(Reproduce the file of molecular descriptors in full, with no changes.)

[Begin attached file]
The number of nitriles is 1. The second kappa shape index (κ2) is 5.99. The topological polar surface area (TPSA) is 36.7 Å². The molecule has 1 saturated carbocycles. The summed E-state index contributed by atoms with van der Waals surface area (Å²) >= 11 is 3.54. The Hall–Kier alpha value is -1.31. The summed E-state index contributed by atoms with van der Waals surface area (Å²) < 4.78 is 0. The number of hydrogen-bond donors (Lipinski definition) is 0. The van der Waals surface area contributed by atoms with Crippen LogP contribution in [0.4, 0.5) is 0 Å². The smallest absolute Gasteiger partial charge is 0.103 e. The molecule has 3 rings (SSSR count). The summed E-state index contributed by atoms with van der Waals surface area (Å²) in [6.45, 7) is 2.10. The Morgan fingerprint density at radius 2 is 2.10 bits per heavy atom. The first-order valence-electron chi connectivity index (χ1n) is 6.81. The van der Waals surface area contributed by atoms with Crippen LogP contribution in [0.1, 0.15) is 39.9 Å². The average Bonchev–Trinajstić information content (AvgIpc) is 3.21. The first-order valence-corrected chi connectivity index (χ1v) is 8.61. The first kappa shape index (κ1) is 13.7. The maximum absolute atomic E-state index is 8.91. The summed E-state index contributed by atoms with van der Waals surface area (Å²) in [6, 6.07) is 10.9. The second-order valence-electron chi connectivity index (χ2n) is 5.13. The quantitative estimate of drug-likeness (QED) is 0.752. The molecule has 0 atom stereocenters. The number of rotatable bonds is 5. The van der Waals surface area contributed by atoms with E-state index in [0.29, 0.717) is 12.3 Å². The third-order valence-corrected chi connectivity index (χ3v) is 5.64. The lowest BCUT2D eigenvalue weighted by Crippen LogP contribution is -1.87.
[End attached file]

The number of nitriles is 1. The second kappa shape index (κ2) is 5.99. The topological polar surface area (TPSA) is 36.7 Å². The molecule has 1 saturated carbocycles. The summed E-state index contributed by atoms with van der Waals surface area (Å²) >= 11 is 3.54. The Hall–Kier alpha value is -1.31. The summed E-state index contributed by atoms with van der Waals surface area (Å²) < 4.78 is 0. The number of hydrogen-bond donors (Lipinski definition) is 0. The van der Waals surface area contributed by atoms with Crippen LogP contribution in [0.4, 0.5) is 0 Å². The smallest absolute Gasteiger partial charge is 0.103 e. The molecule has 3 rings (SSSR count). The summed E-state index contributed by atoms with van der Waals surface area (Å²) in [6.45, 7) is 2.10. The Morgan fingerprint density at radius 2 is 2.10 bits per heavy atom. The first-order valence-electron chi connectivity index (χ1n) is 6.81. The van der Waals surface area contributed by atoms with Crippen LogP contribution in [0.1, 0.15) is 39.9 Å². The average Bonchev–Trinajstić information content (AvgIpc) is 3.21. The first-order valence-corrected chi connectivity index (χ1v) is 8.61. The first kappa shape index (κ1) is 13.7. The maximum absolute atomic E-state index is 8.91. The summed E-state index contributed by atoms with van der Waals surface area (Å²) in [6, 6.07) is 10.9. The second-order valence-electron chi connectivity index (χ2n) is 5.13. The quantitative estimate of drug-likeness (QED) is 0.752. The molecule has 0 atom stereocenters. The number of rotatable bonds is 5. The van der Waals surface area contributed by atoms with E-state index in [0.29, 0.717) is 12.3 Å². The third-order valence-corrected chi connectivity index (χ3v) is 5.64. The lowest BCUT2D eigenvalue weighted by Crippen LogP contribution is -1.87.